Given the availability and affordability of digital recording equipment and data storage options, education research projects often incorporate video data. The advantages of video as a data source are multiple and include the ability to capture a multitude of factors related to learning contexts that include aspects of interactional, environmental, and spatio-temporal contextual factors (Moyer 2008). Being able to replay events in a classroom at different points in time, and also at different speeds of replay (e.g. at one tenth of one second), supports a focus on participants’ interactions, and allows for examining moments that may have passed unnoticed in the complexities of classrooms on the scale of minutes (Ali-Khan and Siry 2014).
Through our work, which encompasses research in multilingual classrooms across a wide span of ages and grade levels, we have repeatedly witnessed the value of video analysis. When coupled with theoretical frameworks that decentralize the verbal, it has the power to reveal more than the spoken and to widen views of classroom interaction (e.g. Gómez Fernández and Siry 2018; Wilmes and Siry, in press). This has allowed us to refocus our methods in ways that incorporate both the verbal and more importantly, the non-verbal in classroom interactions. It is often these non-verbal forms of interacting that receive less attention, or that are shifted to secondary or supporting roles in analyses. In our research in the field of science education, we intentionally keep them in the forefront. This has allowed us to expand notions relevant to our theoretical frameworks, such as the notion of voice, in ways that incorporate both the verbal and the nonverbal. Our research projects thus explore voice in ways that reveal diverse communicative resource use in multilingual contexts, as we elaborate in the next section.
Notions of voice in education research
In the past, voice has been used to signify many different aspects related to education, pedagogy, and research in education. In our work in general, and in this manuscript in particular, we define voice as the ways in which a person communicates and what he or she communicates in/through interaction. In other words, in our research we begin with voice as a synonym for talk, but then through the use of video analysis coupled with multimodal theorizations of voice, expand this to include what is communicated through all resources employed, not just the verbal. In this way, we arrive at an expanded interactional view of voice, which we are then able to relate to the social, cultural, political, and historical context in which this voice is contextualized. Thus, we orient our work toward conceptualizations and theorizations of voice that are interactional and occur in conversation, and that have political and historical meaning in classroom contexts.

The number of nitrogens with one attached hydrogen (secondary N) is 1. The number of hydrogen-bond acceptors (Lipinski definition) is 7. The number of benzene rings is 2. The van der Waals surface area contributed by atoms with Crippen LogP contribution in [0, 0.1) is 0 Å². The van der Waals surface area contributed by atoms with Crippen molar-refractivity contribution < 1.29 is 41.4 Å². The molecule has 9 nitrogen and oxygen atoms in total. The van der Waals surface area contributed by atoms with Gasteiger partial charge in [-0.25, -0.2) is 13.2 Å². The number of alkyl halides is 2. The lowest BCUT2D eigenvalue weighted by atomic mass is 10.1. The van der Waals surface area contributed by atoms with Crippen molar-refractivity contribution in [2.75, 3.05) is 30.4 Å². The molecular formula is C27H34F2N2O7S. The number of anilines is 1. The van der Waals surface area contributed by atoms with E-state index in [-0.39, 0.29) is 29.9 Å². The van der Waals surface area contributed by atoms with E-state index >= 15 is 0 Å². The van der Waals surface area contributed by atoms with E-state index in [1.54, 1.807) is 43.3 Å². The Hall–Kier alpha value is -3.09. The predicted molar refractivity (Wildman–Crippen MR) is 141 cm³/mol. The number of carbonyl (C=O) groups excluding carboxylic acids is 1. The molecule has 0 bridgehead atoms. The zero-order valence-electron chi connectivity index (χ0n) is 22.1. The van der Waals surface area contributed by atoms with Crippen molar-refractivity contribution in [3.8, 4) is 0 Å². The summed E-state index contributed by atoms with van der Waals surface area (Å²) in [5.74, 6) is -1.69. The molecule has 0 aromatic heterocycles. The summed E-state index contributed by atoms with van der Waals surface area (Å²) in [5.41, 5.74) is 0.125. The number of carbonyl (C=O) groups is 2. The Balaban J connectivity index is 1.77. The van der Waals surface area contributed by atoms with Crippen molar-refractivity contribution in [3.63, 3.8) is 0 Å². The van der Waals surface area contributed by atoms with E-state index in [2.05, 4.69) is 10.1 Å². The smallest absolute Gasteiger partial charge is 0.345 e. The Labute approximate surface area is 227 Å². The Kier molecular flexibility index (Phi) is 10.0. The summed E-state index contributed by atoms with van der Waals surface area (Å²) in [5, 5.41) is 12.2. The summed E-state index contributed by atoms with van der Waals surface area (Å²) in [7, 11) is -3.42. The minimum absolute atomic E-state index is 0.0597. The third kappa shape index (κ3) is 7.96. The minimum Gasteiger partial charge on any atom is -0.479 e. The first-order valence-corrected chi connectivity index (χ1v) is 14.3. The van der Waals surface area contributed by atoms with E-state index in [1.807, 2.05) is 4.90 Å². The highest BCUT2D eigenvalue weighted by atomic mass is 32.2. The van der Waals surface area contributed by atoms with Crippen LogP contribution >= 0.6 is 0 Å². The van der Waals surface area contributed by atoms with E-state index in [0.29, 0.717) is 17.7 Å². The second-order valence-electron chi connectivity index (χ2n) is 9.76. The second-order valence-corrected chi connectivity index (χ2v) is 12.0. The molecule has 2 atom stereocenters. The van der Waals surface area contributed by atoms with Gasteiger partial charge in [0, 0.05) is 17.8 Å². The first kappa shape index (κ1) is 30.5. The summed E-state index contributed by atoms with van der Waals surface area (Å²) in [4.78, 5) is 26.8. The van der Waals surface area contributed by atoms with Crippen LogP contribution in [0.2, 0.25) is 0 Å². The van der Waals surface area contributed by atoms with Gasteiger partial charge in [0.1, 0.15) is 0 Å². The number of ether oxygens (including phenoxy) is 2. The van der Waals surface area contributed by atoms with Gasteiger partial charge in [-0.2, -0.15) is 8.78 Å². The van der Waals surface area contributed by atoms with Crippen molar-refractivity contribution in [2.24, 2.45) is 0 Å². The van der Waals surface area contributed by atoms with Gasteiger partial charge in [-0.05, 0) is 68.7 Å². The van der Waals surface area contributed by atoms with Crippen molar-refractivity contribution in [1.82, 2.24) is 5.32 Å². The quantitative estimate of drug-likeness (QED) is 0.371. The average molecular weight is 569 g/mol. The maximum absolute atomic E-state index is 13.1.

Our research, which spans over a decade, collectively has focused on examining the ways in which students and teachers interact in culturally and linguistically diverse classroom contexts, and how this relates to equitable educational opportunities (see for example Wilmes et al. 2018). In the context of science education, we examine spaces created through inquiry-based pedagogical approaches for student voice (e.g. Wilmes 2017a), as well as how student voice can be used as methodology through photo-elicitation (e.g. Ali-Khan and Siry 2014) and through participatory approaches to curricula (e.g. Siry and Max 2013).
In this article, we present three episodes to illustrate how we have incorporated methods that lead to an expanded notion of voice-in-interaction. After the elaboration of the episodes, we turn to a discussion of voice and how embodied and multimodal approaches to video analysis can highlight aspects of voice not revealed through analytical approaches that prioritize the spoken.
Turning toward embodied and multimodal notions of voice
We theorize human interaction in general, and interaction in classroom contexts in particular, as situated, evolving from discourse-in-interaction, and mediated by the resources that agents, in this case students and teachers, utilize as they participate in meaning making events (Kress et al. 2001; Siry et al. 2012). Multiple and varied communicative resources, including gaze, position, gesture, as well as additional embodied and material resources, are integral to communication and understanding in classroom contexts (Hwang and Roth 2011; Norris 2004). Through different combinations of these semiotic resources, people orchestrate meaning, and in doing so, draw upon nonverbal as well as verbal resources (Jewitt 2009; Kress et al. 1998). Multimodal research approaches have established the importance of modes other than the verbal in the context of interaction and learning in general, and in science classroom contexts in particular (Kress et al. 2001; Hwang and Roth 2011). Research that explores embodiment, particularly through the use of multimodal methodologies, can reveal understandings of how learning and interacting are connected. As we will elaborate in the discussion section, this can lead to further understandings as to how to create spaces for effective pedagogies that build on the embodied nature of learning and that view all students through resource-rich (Siry 2011) lenses.